A typical experiment consisted of an initial assessment of the mice to define early mild symptoms at 5–6 weeks of age followed by tamoxifen treatment and retesting 5–6 weeks after treatment in the same protocols (Supplementary Figs 2 and 3). The low survival rate in Stop mice precluded retesting after treatment (no gene rescue) so that behavioural assessment was performed on two cohorts of male mice of Stop and Stop/Cre genotype and only survivors that completed the protocols pre- and 5–6 weeks post-treatment are considered. Cohort 1 (Wild-type/Cre n = 25; Stop/Cre n = 17) was tested in sequence for grip strength, on the rotarod, balance beams and CatWalk (see below). Cohort 2 (Wild-type/Cre n = 7; Stop/Cre n = 9) performed a short swim test.
The forelimb grip strength was determined using a grip-strength meter (Ugo Basile). Each mouse grasped the trapeze and upon gentle pulling of the tail, maximal grip strength was automatically recorded. Each animal performed two trials (intertrial interval 2 min).
An automated 4-lane accelerating RotaRod (TSE) was used to examine motor learning and motor coordination. Testing (pre- and post-treatment) consisted of four trials per day for two consecutive days with intertrial intervals of 2–3 min. For each trial, the mouse was placed on the rotating rod (1 rpm). The rod was accelerated from 1 to 45 rpm over the trial time of 5 min. Trials were terminated when animals fell off the rod or the maximum time was achieved. Lanes were allocated following a Latin square design to counterbalance for both rod position and time of testing.
Sensory-motor coordination was tested using balance beams (50 cm length; 28, 11 or 5 mm cross-section; 30% incline). Each mouse was given two trials per beam. Latency to traverse the beam was scored and averaged. Failure to traverse the beam during the allotted time terminated the trial and the maximum time (30 s) was recorded. As for all behavioural tests, apparatus was wiped with 70% ethanol between animals.
Gait analysis was performed on walking mice using the CatWalk (Noldus; version 7.1). Five trials per mouse with a maximum of 10 s to traverse the glass plate were administered. Data recorded include paw position, timing, pressure and dimensions of each footfall, which enabled calculation of stride length and paw distance.
The swim test was performed using an open-field water maze (150 cm diameter). Mice were released facing the wall of the pool and allowed to swim for 30 s after which time they were removed and returned to their home cages. The swim trajectory and speed of the mouse were recorded and tracked by an overhead video camera and tracking software Anymaze (Ugo Basile).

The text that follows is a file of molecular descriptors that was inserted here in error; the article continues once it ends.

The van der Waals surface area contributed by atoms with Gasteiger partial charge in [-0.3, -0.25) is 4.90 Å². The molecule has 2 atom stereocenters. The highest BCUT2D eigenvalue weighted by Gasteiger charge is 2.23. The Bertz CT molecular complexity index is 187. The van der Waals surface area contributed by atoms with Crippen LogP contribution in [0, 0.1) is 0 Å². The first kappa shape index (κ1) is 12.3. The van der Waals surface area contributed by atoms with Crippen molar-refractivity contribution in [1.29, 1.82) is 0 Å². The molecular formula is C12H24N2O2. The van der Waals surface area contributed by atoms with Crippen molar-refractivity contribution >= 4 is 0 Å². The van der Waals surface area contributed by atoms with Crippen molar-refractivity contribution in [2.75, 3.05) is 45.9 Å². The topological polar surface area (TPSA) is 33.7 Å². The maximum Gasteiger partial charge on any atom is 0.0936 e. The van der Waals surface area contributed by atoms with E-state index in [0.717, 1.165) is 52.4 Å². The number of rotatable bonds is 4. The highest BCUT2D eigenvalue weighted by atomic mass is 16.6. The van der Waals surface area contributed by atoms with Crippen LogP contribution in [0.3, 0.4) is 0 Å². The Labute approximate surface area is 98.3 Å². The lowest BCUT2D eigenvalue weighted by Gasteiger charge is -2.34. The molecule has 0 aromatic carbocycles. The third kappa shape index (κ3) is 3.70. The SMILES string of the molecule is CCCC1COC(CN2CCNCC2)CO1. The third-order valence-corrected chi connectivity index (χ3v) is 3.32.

Data handling and analysis
For all behavioural data, Gaussian distribution was confirmed, before group means for each genotype and time point (pre- and post-treatment) were analysed by two-way ANOVAs followed, where appropriate, by Bonferroni posthoc tests using Prism 5.0 (Graphpad). Alpha was always set to 0.05. For simplicity, only reliable differences are indicated.
Silencing and rescue of MeCP2 expression in Mecp2Stop/y; CreESR mice
Expression of Mecp2 was interrupted by the insertion of a Stop cassette within intron 2 (Guy et al., 2007). Previous analysis did not detect MeCP2 protein in Mecp2lox–Stop/y,Cre-ER (Stop/y,Cre) mice. To more rigorously test for low-level expression of the Mecp2Stop allele, we carried out quantitative western blotting on protein from Stop/y males (n = 4). The results of replicate experiments showed that MeCP2 is expressed at ∼2.5% of the wild-type level in Stop/y male brains (Fig. 1A). Analysis of Stop/y males at different ages and with varying aggregate scores showed no correlation between the level of residual MeCP2 protein and the severity of symptom progression. For example, compare pair 1/2 (least severe, 1.1% wild-type level) with pair 7/8 (most severe, 3.8% wild-type level). Although a small number of Stop/y animals in this study showed extended survival compared with that reported previously (Guy et al., 2007), this is likely due to the use of a mixed C57BL6/CBA F2 genetic background in the current study, rather than the presence of elevated MeCP2 levels in these animals. Given the similarity between the phenotypes of Stop/y and Mecp2-null mice, we conclude that the ∼25–100-fold reduction in MeCP2 abundance is approximately equivalent to the deletion of the Mecp2 gene. Activation (de-silencing) of the Mecp2Stop allele was achieved by tamoxifen injection of mice, leading to translocation of the Cre-ESR fusion protein into the nucleus and excision of the Stop cassette. Southern blot analysis of 61 treated Stop/y,Cre mice revealed the recombination frequency in brain to be 69.8 ± 1.3% (range 52–83%; Fig. 1B). We also tested levels of MeCP2 protein following tamoxifen treatment by quantitative immunoblotting and found that treated Stop/y,Cre mice showed substantially increased levels of MeCP2 (Fig. 1C).